Here’s a sentence. Got it? You just involuntarily transformed symbols on a screen into sounds in your head. Or to put it another way, you read it. That seems simple enough, but moving from what letters look like to what they sound like is a complex multisensory task that requires cooperation among brain areas specialized for visual and auditory processing.
Researchers call this collection of specialized brain regions that map letters to sounds (or phonemes) the reading network. The extent to which these sensory-specific parts of the brain are able to connect as a network, not necessarily anatomically, but functionally, during a child’s development predicts their reading proficiency, according to a new neuroimaging study from the University at Buffalo.
This developmental shift integrates previously segregated parts of the brain, suggesting that changes in reading skill are associated with the nature and degree of these changes to the neural pathways within the reading network. The results could help educators devise teaching methods that encourage more interactive operation of these areas.
“As children learn how to read, the brain rewires itself so that it goes from having one area working on visual matters and another working on auditory matters to the two areas working together as a cohesive unit,” says Chris McNorgan, an assistant professor of psychology at UB and co-author of the research published in a special edition of Frontiers in Psychology focusing on audio-visual processing in reading.
There is no one reading area of the brain. Written language developed roughly 5,000 years ago, far too recently in evolutionary history to have part of the brain dedicated to reading.
“But we have inherited and repurposed specialized brain circuits from our ancient ancestors,” says McNorgan. “They had to recognize objects, so there’s inherently a part of our brain circuitry adapted for identifying the sorts of things necessary for discriminating between letters. The auditory part of the brain is good at recognizing speech sounds.”
Mastering both written and spoken forms of language requires one part of the brain to map to another, the nominally visual with the nominally auditory.
Participants in the study who demonstrated the best development as readers had the greatest change from previously isolated to later interactive areas of the brain.
McNorgan and his colleagues used functional MRI (fMRI), a technology that measures and maps brain activity, for their functional connectivity study.
Anatomical connectivity refers to white matter tracks that physically connect parts of the brain, but functional connectivity (which often tracks anatomical connectivity) considers separate brain areas that seem to become active at the same time when responding to a specific task.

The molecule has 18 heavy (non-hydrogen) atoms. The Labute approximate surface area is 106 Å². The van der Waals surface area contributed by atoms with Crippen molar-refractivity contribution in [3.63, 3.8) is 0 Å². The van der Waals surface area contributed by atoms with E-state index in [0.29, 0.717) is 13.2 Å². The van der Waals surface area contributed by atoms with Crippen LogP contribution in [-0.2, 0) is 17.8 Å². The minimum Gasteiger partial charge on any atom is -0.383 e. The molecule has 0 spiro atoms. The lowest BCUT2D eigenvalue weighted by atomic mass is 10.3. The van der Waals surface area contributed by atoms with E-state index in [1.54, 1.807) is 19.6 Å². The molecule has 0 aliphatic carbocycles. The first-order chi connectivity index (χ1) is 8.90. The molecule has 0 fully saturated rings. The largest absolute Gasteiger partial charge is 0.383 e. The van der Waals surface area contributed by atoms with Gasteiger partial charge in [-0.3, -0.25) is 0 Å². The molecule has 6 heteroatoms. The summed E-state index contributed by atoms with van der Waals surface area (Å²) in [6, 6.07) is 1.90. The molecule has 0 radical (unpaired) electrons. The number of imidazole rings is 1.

The researchers worked with 19 English-speaking participants, tracking the group at two time points: ages 8-11 and 11-13.
They measured participant reading skill at both time points by assessing their ability to read a series of pseudo-words. A pseudo-words, such as “glarp,” is pronounceable string of letters that isn’t a real word. Pseudo-word reading skill is a useful measure of reading skill because they force participants to use the rules of language to work out the pronunciation rather than rely on previous reading experience for identification.
After reading skill was assessed, participants performed a rhyming judgment task in the fMRI scanner, where they decided whether pairs of sequentially displayed words rhymed, which required them to continuously map written words to sounds.
Using data from the fMRI, McNorgan, doctoral advisor to the study’s lead author Gregory J. Smith, a UB graduate student and co-author, and James R. Booth, a professor at Vanderbilt University, determined which brains areas are connected during the reading task.
Using techniques borrowed from the same branch of mathematics that measure how other types of real-world networks function, the researchers were able to measure cross talk in the patterns of interaction among the regions of the brain comprising the reading network.
“This is fascinating because it falls in nicely with previous research on what’s going on in a child’s mind as they learn to read,” says McNorgan. “Developmentally, children start to have more cross talk between their sound processing areas and visual processing areas. They’re mutually reinforcing each other. If they’re not getting this input then children are having difficulty reading.”
With regards to learning how to read, researchers have found that the sound processing areas and visual processing areas of children's brains not only interact, but also benefit each other while building a strong network. It is this strong network of both visual and auditory processing that predicts a child's reading ability.
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Article written by Bert Gambini, reposted with permission from University at Buffalo.